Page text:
The role of B cells in immunity

Recognize and remove foreign substances and protect extracellular spaces of the body by releasing antibodies into tissue fluids, blood, and bodily secretions. They arrange for phagocytosis and recognize antigens via surface receptors and become activated and proliferate. They do NOT require recognition of MHC. Fully differentiated B cells are called plasma cells and are antibody producing "factories"


What are the 5 immunoglobulin classes?

IgG, IgM, IgD, IgA, IgE



most abundant antibody, 2 adjacent IgG molecules binding an antigen cooperate to activate COMPLEMENT. It is the only antibody that passes from mother to fetus. Phagocytic cells have receptors for the Fc of bound IgG>Opsonizing



A system of proteins that enhances inflammation and pathogen destruction



Even better at activating COMPLEMENT than IgG. First antibody to appear in blood after exposure to new antigen. Replaced by IgG in 1-2 weeks. It is the ONLY antibody made in the fetus.



Antibody inserted into B cell membranes as their antigen receptor



Most important antibody in secretions (tears, saliva, breast milk). Associated with SECRETORY COMPONANT which makes the antibody resistant to digestive enzymes and plays a role as the first line of defense against microorganisms



Resistance to parasites and worms. Fc attaches to mast cells in tissues. Once attached, when it encounters and antigen it will cause the mast cell to make protaglandins, leukotrienes and cytokines and release its granules which contain mediators of inflammation (ie histamine). Also triggers Mast Cells to release Eosinophils to combat parasites


Type I immunopathology

Immediate hypersensitivity. Patient makes too much IgE to environmental antigen


Type II Immunopathology

Autoimmunity due to antibodies that react against self. Treat diseases with immunosuppressives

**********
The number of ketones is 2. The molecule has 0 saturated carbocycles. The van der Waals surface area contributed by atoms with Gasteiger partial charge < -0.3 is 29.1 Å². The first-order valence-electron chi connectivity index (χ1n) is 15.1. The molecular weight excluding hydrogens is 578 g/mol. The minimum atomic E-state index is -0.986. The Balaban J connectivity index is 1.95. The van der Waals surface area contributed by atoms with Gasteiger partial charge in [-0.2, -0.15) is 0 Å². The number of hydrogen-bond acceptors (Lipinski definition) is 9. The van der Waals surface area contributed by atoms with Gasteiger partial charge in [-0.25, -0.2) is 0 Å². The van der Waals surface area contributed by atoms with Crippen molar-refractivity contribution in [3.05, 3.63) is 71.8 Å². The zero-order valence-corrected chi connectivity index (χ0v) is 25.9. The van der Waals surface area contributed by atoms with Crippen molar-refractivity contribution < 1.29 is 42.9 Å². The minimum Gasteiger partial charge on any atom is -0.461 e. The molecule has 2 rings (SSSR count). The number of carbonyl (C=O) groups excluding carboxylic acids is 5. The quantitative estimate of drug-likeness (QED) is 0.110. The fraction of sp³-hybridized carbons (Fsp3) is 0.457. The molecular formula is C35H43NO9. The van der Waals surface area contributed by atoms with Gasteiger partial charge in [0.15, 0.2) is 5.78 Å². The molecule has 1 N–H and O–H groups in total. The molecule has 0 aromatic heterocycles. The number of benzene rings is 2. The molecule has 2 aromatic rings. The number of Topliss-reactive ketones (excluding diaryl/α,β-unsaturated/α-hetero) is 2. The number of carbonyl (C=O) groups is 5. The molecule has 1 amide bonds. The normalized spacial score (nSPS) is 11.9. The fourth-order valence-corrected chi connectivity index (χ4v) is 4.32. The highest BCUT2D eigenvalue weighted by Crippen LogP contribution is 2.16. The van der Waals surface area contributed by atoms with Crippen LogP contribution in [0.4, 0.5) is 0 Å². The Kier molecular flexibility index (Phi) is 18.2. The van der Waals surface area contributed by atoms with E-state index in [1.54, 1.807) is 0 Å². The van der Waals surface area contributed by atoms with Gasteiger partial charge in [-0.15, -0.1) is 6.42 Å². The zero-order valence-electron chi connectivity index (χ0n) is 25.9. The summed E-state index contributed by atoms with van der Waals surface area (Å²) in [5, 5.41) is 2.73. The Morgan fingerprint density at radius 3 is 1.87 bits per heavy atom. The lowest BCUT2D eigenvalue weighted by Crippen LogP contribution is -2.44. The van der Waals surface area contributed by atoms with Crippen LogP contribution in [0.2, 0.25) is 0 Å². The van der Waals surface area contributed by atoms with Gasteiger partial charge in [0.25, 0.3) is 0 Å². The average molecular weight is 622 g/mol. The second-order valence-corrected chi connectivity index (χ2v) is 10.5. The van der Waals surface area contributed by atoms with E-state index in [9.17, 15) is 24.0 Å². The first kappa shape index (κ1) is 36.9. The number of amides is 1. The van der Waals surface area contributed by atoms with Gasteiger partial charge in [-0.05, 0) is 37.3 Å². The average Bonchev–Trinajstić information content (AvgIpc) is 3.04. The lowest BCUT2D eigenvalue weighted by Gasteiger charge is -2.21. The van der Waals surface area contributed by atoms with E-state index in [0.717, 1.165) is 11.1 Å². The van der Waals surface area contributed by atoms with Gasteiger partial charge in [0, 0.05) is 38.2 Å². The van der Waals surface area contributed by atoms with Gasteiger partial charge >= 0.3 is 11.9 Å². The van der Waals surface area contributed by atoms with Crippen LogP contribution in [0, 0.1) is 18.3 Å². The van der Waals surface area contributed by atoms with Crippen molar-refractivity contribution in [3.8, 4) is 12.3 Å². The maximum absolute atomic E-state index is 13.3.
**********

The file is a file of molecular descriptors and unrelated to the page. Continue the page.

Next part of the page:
Type III Immunopathology

Patient makes antibody against a soluble antigen. Antigen-antibody complex sometimes gets trapped in basement membrane of capillaries, where they activate Complement causing inflammation. (ie Systemic Lupus Erythemtosus and Rheumatoid Arthritis) Also, large doses of penicillin can cause Type III


Type IV

T-cell mediated. Can be autoimmune or innocent bystander disease. Example: in TB most of the cavity formation in lungs is T cell mediated, not bacterium mediated



HIV infection of TH cells; binds to CD4 molecules they have on their surface. Uses reverse transcriptase to insert itself into the cells genome, where it remains latent until T cell is activated, leading to loss of TH cells


Chronic frustrated immune response

Antigen is not to "self", but something you can't get rid of, like gut bacteria or gluten



Nucleated cells of the blood, white blood cells. The buffy coat when you centrefuge blood


Mononuclear cells

Leukocytes whose nucleus has a smooth outline; monocytes and lymphocytes


Polymorphonuclear cells

Cells whose nucleus is lobulated, also called granulocytes because they have prominent cytoplasmic granules; Eosinophils, Basophils and Neutrophils